6. ^ Daniel Pipes (14 November 2006). "Steyn's New Book Combines Humor, Accuracy, Depth" (html). The New York Sun. Book review of America Alone: The End of the World as We Know It.  
  7. ^ Scott McPherson (21 February 2003). "Healthcare Socialism" (html). Future of Freedom Foundation.  
  8. ^ Eugen Weber (23 June 1991 review of The Birth of the Modern: World Society 1815-1830, by Paul Johnson. New York: HarperCollins, 1991). ""Everything's Up-to-Date in 1830"" (html). The New York Times. "The age of wars of national liberation, of massacres and countermassacres, of anti-European propaganda and anticolonial rhetoric dawned in Latin America around 1810. There, as in Greece — grave of many illusions — or later in Italy, nationalists depended on foreign aid, or on the incompetence of the power they challenged."  
  9. ^ Jussi Pakkasvirta (Professor of World Politics, University of Helsinki - Renvall Institute and El Norte - The Finnish Journal of Latin American Studies). ""Nationalism and Continentalism in Latin American History"" (html). "Continentalist definitions presented a fervent anti-European thinking.” Antenor Orrego: “European traditions in Latin America have been even more destructive for the well-being of the continent than US imperialism. European decadence and vices have to be replaced by 'authentic americanism.'” Víctor Raúl Haya de la Torre: “Marxism was a too Eurocentric theory to be applied in Latin American circumstances."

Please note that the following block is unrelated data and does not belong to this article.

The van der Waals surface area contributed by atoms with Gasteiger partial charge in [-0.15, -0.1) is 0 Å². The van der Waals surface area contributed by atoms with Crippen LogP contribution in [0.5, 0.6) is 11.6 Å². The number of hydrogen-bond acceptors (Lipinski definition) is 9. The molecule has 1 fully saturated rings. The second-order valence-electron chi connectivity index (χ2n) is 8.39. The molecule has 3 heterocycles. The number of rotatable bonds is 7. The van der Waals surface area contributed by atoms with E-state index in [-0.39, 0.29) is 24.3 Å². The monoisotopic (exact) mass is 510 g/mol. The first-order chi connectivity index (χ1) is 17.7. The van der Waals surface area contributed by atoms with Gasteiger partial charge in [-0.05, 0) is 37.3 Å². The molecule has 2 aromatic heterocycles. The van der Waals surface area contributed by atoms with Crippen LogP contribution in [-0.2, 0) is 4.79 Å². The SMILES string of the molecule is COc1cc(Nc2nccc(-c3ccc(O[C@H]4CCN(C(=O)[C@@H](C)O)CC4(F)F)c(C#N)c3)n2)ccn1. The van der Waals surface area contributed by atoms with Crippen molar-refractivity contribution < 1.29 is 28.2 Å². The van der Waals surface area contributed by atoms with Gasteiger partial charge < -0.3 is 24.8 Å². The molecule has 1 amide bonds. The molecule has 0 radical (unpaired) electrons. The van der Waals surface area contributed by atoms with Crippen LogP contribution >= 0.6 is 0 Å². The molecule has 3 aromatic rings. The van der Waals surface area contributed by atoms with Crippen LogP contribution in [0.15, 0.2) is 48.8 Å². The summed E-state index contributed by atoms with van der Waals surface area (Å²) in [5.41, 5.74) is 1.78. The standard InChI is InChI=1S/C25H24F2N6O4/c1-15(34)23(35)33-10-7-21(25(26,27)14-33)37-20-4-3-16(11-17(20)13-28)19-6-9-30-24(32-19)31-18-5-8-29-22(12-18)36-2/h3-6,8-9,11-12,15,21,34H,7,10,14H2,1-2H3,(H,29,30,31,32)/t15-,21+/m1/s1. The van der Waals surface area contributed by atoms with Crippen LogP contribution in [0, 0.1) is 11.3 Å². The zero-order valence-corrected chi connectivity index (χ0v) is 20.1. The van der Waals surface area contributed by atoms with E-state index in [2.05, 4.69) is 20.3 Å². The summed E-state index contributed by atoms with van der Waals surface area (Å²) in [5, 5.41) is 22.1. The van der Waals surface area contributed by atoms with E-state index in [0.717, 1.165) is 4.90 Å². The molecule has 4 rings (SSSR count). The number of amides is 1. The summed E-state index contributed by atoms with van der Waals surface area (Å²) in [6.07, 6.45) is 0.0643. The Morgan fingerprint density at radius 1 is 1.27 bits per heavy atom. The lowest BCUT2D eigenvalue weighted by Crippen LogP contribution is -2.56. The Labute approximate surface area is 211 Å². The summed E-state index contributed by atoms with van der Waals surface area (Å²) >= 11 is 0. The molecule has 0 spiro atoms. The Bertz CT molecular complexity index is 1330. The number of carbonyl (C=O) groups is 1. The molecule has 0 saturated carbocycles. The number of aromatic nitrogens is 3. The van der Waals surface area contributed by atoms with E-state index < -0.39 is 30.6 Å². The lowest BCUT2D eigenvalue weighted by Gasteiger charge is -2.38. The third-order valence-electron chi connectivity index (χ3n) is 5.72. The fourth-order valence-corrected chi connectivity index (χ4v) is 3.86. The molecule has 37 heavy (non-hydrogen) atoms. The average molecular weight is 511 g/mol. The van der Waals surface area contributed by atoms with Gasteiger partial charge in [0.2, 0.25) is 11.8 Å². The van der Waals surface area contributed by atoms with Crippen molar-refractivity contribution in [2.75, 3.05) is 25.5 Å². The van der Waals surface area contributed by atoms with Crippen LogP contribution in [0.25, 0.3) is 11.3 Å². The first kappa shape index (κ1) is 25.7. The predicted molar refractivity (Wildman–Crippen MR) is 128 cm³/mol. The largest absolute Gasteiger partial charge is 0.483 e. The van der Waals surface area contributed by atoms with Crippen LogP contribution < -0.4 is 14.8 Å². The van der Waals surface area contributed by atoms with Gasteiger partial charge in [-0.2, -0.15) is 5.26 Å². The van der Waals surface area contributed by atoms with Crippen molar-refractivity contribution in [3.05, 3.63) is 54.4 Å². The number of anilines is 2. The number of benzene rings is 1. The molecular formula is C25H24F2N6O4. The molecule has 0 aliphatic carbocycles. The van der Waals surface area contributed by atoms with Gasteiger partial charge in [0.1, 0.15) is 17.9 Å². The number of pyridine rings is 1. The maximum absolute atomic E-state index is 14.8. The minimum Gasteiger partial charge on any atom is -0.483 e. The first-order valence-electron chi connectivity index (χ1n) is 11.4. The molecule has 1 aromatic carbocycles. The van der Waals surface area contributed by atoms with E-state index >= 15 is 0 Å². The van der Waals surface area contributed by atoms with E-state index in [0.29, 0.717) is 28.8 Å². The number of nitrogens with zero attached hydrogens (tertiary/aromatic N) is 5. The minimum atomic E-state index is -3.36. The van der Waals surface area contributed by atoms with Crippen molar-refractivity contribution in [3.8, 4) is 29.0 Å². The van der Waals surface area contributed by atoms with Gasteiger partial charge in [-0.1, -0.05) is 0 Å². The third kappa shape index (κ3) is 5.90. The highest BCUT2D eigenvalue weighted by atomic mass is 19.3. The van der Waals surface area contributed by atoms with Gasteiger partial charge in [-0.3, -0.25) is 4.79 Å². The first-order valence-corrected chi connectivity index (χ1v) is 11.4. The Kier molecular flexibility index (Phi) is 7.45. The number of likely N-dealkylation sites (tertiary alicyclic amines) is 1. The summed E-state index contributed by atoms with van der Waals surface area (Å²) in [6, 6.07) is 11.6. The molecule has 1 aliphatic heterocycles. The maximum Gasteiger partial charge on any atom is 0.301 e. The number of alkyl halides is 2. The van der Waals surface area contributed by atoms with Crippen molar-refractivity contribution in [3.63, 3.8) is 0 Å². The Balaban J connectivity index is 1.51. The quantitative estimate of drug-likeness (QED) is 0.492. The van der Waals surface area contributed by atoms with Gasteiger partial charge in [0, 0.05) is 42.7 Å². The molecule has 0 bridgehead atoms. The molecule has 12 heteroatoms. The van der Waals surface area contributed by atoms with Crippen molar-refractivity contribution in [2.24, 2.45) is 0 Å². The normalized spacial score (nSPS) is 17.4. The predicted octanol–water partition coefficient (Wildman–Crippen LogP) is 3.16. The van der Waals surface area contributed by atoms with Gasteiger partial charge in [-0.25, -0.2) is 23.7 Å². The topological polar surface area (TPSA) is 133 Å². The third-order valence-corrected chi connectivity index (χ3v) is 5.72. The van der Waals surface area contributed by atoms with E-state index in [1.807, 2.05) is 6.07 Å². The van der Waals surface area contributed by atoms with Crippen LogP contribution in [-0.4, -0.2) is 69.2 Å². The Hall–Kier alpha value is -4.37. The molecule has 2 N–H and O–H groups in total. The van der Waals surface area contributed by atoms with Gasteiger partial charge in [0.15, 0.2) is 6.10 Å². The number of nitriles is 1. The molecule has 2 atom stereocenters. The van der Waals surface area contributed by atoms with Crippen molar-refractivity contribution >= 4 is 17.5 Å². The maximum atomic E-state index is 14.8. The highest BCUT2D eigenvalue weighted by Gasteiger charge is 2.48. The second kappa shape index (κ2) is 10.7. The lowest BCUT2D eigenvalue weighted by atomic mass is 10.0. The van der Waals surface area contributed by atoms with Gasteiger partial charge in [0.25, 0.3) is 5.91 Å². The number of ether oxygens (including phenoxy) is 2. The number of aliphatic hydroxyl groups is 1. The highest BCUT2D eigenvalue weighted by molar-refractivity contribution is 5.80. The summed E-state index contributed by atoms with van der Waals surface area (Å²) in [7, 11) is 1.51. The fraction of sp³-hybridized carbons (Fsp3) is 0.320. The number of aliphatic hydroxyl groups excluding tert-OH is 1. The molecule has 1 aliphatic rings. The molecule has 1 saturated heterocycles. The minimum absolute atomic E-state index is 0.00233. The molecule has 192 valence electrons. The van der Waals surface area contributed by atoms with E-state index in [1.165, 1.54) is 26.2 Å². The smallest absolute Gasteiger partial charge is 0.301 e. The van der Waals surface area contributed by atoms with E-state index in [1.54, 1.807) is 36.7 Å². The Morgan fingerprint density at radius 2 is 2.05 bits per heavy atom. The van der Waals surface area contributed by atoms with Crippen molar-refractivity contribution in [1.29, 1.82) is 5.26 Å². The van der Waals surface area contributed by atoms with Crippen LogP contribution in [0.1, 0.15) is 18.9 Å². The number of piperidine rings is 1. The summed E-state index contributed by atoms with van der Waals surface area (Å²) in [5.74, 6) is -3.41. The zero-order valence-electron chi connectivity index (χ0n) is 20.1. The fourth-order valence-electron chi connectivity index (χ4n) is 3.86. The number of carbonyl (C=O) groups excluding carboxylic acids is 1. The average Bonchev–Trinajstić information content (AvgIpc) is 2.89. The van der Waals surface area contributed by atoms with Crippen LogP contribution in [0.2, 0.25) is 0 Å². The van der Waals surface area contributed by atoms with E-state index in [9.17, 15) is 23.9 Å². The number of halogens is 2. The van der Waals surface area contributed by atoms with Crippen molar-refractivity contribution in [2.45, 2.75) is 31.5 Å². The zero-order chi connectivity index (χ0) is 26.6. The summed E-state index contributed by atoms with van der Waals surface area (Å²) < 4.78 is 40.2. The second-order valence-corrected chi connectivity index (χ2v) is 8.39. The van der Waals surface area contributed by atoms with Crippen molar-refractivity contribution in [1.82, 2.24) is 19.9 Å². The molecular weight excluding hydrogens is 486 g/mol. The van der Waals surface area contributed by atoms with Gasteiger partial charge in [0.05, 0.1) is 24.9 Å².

10. ^ John Gallagher and Ronald Robinson. ""The Imperialism of Free Trade"" (html). The Economic History Review, Second series, Vol. VI, no. 1 (1953). Mount Holyoke College. "Foreign loans and predatory bankers by the 1870s had wrecked Egyptian finances and were tearing holes in the Egyptian political fabric. The Anglo-French dual financial control, designed to safeguard the foreign bondholders and to restore Egypt as a good risk, provoked anti-European feeling."  
  11. ^ Toyin Falola and Tyler Fleming. ""Postcolonial Nationalism in Africa"" (html). Science Encyclopedia, The History of Ideas Vol 4. "African nationalism of the 1950s and 1960s was overtly anticolonial or anti-European."  
  12. ^ Robert Craig Johnson (1998). ""COIN: French Counter-Insurgency Aircraft, 1946-1965"" (html). The World at War. "Algeria presented France with a set of tactical and political problems as different as the North African terrain differed from that of Indochina. Politically, Algeria was an integral part of the French Republic rather than a colony. Its native Berber and Arab people were technically French citizens. But discrimination was rife, and the European immigrants, the "pieds-noirs," had a stranglehold on local government, owned most of the arable land, and controlled the police. When Arabs and Berbers were belatedly allowed to vote for half of a constituent provincial assembly in 1948 and 1951, blatant fraud gave the pied-noir candidates a sweeping victory. The resulting anti-European riots were savagely repressed at a cost of thousands of lives."  
  13. ^ Ali A. Mazrui (1999). ""Between Terrorism and Wars of Liberation"" (html). Swahili Online. "If anti-European and anti-colonial terrorism in Africa had produced good results in the end for Africa, anti-American and anti-Zionist terrorism in the Middle East has not yet found its moment of triumph. Both the Middle East and Africa have been paying a price for the anti-American terrorism. The violent price which the Middle East is paying is obvious, especially in Palestine, Iraq and in neighboring Afghanistan. What is the price which Africa is paying for terrorism against the United States?"  

See also